The ELOQUENT-2 trial randomized 646 patients with RRMM who had one to three prior therapies to receive either ELd (321 patients) or Ld (325 patients) in 28-day cycles until their disease progressed, the occurrence of unacceptable toxicity or they withdrew consent. In the ELd arm, patients were administered 10 mg/kg by IV of elotuzumab for weeks one and two of the 28-day cycle and then every other week, along with 25 mg of lenalidomide by mouth for days 1-21 of the cycle and the weekly equivalent of 40 mg of dexamethasone by mouth. In the Ld arm, patients were given 25 mg of lenalidomide by mouth for days 1-21 of the cycle and the weekly equivalent of 40 mg of dexamethasone by mouth.
The occurrence of treatment-related Grade 3–4 AEs in 5% or more of patients were generally comparable between the ELd and Ld groups: vascular diseases (10% vs. 8%; mostly venous-related), second primary malignancies (9% vs. 6%), and cardiac disorders (5% vs. 8%). ELd therapy did have a slightly higher incidence of infection compared to Ld (33% vs. 26%). ELd treatment also had higher overall rates than Ld of any grade infection (84% vs. 75%) and second primary malignancies (17% vs. 11%). However, exposure to ELd was longer than to Ld, with a median treatment cycle of 19 months (9 to 42) compared to 14 months (6 to 25), respectively. While disease progression and infection were major causes of deaths in both groups, fewer were reported with ELd (165) than with Ld (186) treatment.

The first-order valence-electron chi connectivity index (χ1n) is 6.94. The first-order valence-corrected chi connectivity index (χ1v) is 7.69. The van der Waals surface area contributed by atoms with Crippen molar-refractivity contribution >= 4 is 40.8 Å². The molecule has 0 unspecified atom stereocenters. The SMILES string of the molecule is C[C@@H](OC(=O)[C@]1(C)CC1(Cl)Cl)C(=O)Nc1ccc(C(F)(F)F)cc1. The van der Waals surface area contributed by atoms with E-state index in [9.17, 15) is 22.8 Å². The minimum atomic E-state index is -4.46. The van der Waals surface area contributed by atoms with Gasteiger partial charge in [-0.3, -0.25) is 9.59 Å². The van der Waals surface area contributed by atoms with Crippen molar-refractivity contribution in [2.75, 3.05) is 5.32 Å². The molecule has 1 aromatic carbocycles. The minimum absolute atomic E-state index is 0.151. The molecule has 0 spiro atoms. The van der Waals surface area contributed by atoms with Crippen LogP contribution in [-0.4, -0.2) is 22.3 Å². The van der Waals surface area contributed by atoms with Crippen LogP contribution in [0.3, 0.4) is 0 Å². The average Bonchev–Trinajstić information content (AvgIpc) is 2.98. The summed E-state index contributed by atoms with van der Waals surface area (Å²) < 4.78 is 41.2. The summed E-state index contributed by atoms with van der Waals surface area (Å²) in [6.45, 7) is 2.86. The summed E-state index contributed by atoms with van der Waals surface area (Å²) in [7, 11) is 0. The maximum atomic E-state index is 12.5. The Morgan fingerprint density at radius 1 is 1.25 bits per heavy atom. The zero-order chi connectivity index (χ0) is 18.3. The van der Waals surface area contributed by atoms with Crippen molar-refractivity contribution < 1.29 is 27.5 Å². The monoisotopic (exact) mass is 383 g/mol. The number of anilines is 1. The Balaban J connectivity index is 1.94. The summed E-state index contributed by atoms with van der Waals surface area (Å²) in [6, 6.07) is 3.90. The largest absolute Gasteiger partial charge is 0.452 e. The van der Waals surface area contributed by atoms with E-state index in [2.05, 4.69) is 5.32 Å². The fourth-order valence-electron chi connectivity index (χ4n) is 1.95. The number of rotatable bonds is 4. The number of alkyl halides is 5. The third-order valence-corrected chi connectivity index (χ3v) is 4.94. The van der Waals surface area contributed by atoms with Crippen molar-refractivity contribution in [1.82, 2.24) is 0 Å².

On November 30, 2015, the U.S. Food and Drug Administration (FDA) approved Empliciti in combination with lenalidomide and dexamethasone in patients with multiple myeloma who have received one to three prior therapies. On May 11, 2016, the European Commission approved Empliciti in combination with lenalidomide and dexamethasone in patients with multiple myeloma who have received at least one prior therapy.
Bristol-Myers Squibb & Immuno-Oncology: Advancing Oncology Research
At Bristol-Myers Squibb, patients are at the center of everything we do. Our vision for the future of cancer care is focused on researching and developing transformational Immuno-Oncology (I-O) medicines for hard-to-treat cancers that could potentially improve outcomes for these patients.
We are leading the scientific understanding of I-O through our extensive portfolio of investigational compounds and approved agents. Our differentiated clinical development program is studying broad patient populations across more than 50 types of cancers with 14 clinical-stage molecules designed to target different immune system pathways. Our deep expertise and innovative clinical trial designs position us to advance I-O/I-O, I-O/chemotherapy, I-O/targeted therapies and I-O/radiation therapies across multiple tumors and potentially deliver the next wave of therapies with a sense of urgency. We also continue to pioneer research that will help facilitate a deeper understanding of the role of immune biomarkers and how patients’ individual tumor biology can be used as a guide for treatment decisions throughout their journey.
We understand making the promise of I-O a reality for the many patients who may benefit from these therapies requires not only innovation on our part but also close collaboration with leading experts in the field. Our partnerships with academia, government, advocacy and biotech companies support our collective goal of providing new treatment options to advance the standards of clinical practice.